Tuesday | August 24, 2021

Scott, Menendez Introduce DIVERSE Trials Act

Bill would improve clinical trial participation for communities of color

WASHINGTON – U.S. Senators Tim Scott (R-S.C.) and Bob Menendez (D-N.J.) today announced introduction of bipartisan, bicameral legislation to improve access to and diversity in clinical drug and treatment trials. The Diversifying Investigations Via Equitable Research Studies for Everyone (DIVERSE) Act would allow the U.S. Department of Health and Human Services (HHS) to issue grants or enter into contractual arrangements to support education, outreach and recruitment for clinical trials for diseases with disproportionate impacts on underrepresented populations. Congressmen Larry Bucshon (R-Ind.) and Raul Ruiz (D-Calif.) introduced companion legislation in the House of Representatives.

“One of the many reasons communities of color have historically low vaccination rates is because they are underrepresented in the clinical trials process,” said Senator Scott. “Too often, these clinical trials fail to recruit an adequate number of diverse participants leading to low confidence in vaccines among underrepresented groups. The DIVERSE Trials Act will help to ensure we are one step closer to bridging the racial disparity gap.” 

“For too long, communities of color have been underrepresented in clinical trials,” said Sen. Menendez. “As COVID-19 continues to spread across the country and disproportionately hit densely populated minority communities, it is important that medical professionals and scientists conducting studies on lifesaving drugs and treatments include people of all ethnic and racial backgrounds to ensure they work for everyone. This bill will create more diverse clinical trials and help improve the health of the nation.”

Earlier this year, a report analyzing demographic data from 10 years’ worth of clinical trials found that minorities were underrepresented relative to their proportion of the general U.S. population. This lack of diversity was highlighted last year when emergency-use authorizations were fast-tracked for a variety of COVID-19 products. Even companies that tried to enroll people of color in those trials reported difficulties despite the virus’s documented toll on communities of color.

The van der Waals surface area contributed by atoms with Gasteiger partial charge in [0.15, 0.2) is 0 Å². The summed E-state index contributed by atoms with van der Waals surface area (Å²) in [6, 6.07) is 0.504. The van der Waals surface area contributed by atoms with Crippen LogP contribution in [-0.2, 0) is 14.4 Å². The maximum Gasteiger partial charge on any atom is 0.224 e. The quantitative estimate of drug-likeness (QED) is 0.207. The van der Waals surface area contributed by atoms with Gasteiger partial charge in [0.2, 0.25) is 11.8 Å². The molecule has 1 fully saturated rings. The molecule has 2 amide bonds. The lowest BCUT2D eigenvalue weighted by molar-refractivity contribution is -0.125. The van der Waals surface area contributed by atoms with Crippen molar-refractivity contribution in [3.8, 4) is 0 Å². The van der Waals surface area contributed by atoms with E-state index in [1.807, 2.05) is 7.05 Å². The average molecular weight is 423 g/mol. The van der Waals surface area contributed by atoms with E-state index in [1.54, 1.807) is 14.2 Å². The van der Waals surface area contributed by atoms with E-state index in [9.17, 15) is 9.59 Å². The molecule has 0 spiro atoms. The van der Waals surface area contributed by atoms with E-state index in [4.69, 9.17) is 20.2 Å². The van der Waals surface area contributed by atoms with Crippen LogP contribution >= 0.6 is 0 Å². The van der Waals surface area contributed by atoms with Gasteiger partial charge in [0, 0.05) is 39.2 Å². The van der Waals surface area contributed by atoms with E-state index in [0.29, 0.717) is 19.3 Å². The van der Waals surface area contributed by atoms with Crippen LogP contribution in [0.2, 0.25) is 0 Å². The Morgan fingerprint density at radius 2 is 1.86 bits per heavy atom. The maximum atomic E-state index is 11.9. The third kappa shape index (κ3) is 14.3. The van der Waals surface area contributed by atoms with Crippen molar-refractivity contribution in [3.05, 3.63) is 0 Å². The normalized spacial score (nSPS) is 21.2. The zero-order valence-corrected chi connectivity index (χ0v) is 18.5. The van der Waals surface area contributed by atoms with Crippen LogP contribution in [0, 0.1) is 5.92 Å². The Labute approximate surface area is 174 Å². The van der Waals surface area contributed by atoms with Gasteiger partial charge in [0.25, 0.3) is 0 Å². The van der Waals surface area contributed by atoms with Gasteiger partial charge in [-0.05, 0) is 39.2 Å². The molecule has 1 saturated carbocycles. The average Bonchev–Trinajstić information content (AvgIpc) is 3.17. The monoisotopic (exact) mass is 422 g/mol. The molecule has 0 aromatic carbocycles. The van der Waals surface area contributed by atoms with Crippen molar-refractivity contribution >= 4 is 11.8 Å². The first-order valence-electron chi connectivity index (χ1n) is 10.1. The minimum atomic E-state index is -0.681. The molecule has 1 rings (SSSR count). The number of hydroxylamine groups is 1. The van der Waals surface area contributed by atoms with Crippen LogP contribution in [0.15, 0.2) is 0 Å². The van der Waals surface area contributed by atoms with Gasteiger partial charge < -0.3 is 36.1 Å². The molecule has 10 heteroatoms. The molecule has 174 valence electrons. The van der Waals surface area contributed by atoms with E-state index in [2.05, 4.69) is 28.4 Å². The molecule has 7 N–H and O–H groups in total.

The DIVERSE Act will:

  • Require HHS to issue guidance on how to conduct decentralized clinical trials to improve trial access to communities of color;
  • Encourage diversity in trial enrollment by exempting free digital health technology that enables trial participation from the Anti-Kickback statute when doing so will facilitate improving clinical trial diversity;
  • Allow HHS to issue grants or enter into contractual arrangements to support education, outreach, and recruitment for clinical trials for diseases with disproportionate impacts on underrepresented populations;
  • Build on the CARES Act data collection requirements to improve collection of demographic data on COVID-19, including social determinants of health; and
  • Create a statutory safe harbor for patient support that can be the critical factor for some lower-income patients in deciding whether or not to participate in a trial, such as the ancillary costs of transportation or childcare.

The American Cancer Society Cancer Action Network (ACS-CAN) and Association for Clinical Oncology (ASCO) support the legislation.

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